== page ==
5 Reasons Barbara Mikulski Is a ‘Giant’ of the U.S. Senate

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Senator Barb is stepping down. On Monday morning in Fell’s Point, Barbara Mikulski announced she won’t seek another term as U.S. Senator in 2016.  As it usually goes these days, the news was out before the announcement was made, and the conversation about who was going to replace her started while the mic was still hot. But before we move to the next news cycle, let’s take a moment to look at what Baltimore and Maryland will lose as the 78-year-old Mikulski ends her long, influential tenure in Washington:

The longest-serving woman in the history of Congress. Mikulski first went to Washington as a Congresswoman in 1977. She moved to the upper chamber ten years later, becoming “the first Democratic woman elected to the Senate in her own right.” Along the way, she amassed a record and reputation that have her fellow pols calling her a “giant of public service” today. Even big-time Democrats like Hillary Clinton seem to suck up to her like they need something. From that position, Mikulski has fought for equal pay legislation and programs that expand child care support. She’s long provided young women jobs in her office, and hosted regular lunches for female senators. At each turn, she’s helped women in politics, and used politics to help women.

A Baltimore native. Mikulski is from Highlandtown, through and through. One of her first political campaigns was the fight to stop building Interstate 70 through Fell’s Point and Canton. She announced her retirement just blocks from S. Eden St., where her parents owned a neighborhood grocery. She routinely references the area and lends her influence to local causes. As Senator Barb retires we’re left wondering: Who will Kathy Bates listen to when she wants to practice her accent now?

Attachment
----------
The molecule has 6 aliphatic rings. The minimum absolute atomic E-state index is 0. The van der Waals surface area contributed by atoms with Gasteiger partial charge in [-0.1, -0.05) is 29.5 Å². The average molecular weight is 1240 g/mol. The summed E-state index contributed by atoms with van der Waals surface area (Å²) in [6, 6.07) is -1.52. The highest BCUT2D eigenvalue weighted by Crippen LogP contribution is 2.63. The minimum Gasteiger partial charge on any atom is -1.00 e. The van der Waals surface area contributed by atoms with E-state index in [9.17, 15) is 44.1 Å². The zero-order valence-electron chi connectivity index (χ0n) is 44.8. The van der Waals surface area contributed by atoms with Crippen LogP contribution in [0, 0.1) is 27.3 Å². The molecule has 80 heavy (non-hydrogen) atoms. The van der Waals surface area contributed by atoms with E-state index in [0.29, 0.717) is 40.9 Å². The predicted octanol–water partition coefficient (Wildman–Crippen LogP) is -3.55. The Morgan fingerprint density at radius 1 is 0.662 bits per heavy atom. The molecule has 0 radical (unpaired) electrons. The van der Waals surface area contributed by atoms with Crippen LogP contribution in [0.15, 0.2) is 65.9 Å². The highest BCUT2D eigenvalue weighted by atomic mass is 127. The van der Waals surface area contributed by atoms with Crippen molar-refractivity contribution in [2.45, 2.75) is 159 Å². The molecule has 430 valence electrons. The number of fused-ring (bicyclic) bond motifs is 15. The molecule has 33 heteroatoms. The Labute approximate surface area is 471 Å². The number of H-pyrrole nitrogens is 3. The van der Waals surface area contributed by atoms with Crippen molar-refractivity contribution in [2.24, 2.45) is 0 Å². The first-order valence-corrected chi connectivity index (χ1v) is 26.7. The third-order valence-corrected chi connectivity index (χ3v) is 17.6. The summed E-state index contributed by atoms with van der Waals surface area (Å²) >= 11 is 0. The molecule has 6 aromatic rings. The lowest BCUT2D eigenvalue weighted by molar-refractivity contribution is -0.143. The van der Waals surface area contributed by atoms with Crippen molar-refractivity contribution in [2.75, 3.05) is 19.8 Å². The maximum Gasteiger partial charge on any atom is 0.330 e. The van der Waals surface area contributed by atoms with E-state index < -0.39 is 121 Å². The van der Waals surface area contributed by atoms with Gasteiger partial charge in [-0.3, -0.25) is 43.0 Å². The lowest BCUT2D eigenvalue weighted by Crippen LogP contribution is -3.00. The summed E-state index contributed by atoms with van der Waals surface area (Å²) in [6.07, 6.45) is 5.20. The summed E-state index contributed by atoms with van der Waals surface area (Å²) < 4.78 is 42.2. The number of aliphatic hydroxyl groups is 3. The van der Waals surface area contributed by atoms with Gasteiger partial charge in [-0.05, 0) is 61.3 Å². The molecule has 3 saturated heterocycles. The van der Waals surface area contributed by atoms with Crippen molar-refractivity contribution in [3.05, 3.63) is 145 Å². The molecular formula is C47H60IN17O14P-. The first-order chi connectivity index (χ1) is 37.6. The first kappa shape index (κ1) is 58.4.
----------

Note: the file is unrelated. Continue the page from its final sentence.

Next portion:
Maryland’s Senior Senator. In blue-as-the-ocean Maryland, Mikulski is the de-facto leader of the state’s sizable Democratic party. Her retirement comes months after Lt. Gov. Anthony Brown suffered a surprise upset at the hands of the GOP in the governor’s race, and former Gov. Martin O’Malley is grasping to find a foothold in a presidential nomination race that orbits Planet Hillary. Even if O’Malley throws his name in the race to take over Mikulski’s seat, her retirement will be held up as another reason that the state’s Democrats are looking rudderless these days.

Top Democrat on the Senate Appropriations Committee. Congress’ key Constitutional responsibility is the power of the purse, and the Senate Appropriations Committee has the tightest grip on the purse strings. Mikulski became the Chairwoman of that committee in 2012, taking over a seat that wields extensive power over how much money government departments get to operate. As her biography notes, that made her the first woman and first Marylander to hold the position. While she was demoted to ranking member as Republicans took over Congress at the beginning of 2016, Mikulski’s retirement means Maryland is unlikely to have someone in such a powerful Senate position anytime soon.

The “Meanest” Senator. Among her other accolades, Mikulski has been voted Washingtonian’s Meanest Senator on numerous occasions. The temper even became meme-worthy after Mikulski said she got “volcanic” while listening to the reasons that Senators wouldn’t pass equal pay legislation last year. Her many supporters have always said Mikulski’s eruptions are part of her authenticity, and that they underscore the fact that she is tough and fearless. Mikulski even acknowledged the streak in her retirement speech when she asked, “Do I spend my time raising money, or raising hell to meet your day-to-day needs?” Let’s face it: You don’t climb to a power position in an old boy’s club by being nice all the time. Before the Republican Revolution of 1994, this is the woman who led the pantsuit rebellion of 1993.

Mikulski’s attitude is perhaps best reflected in her own rallying cry: “Women of America: Get out there, square your shoulders, suit up, put your lipstick on and get ready for the revolution.”

 

 



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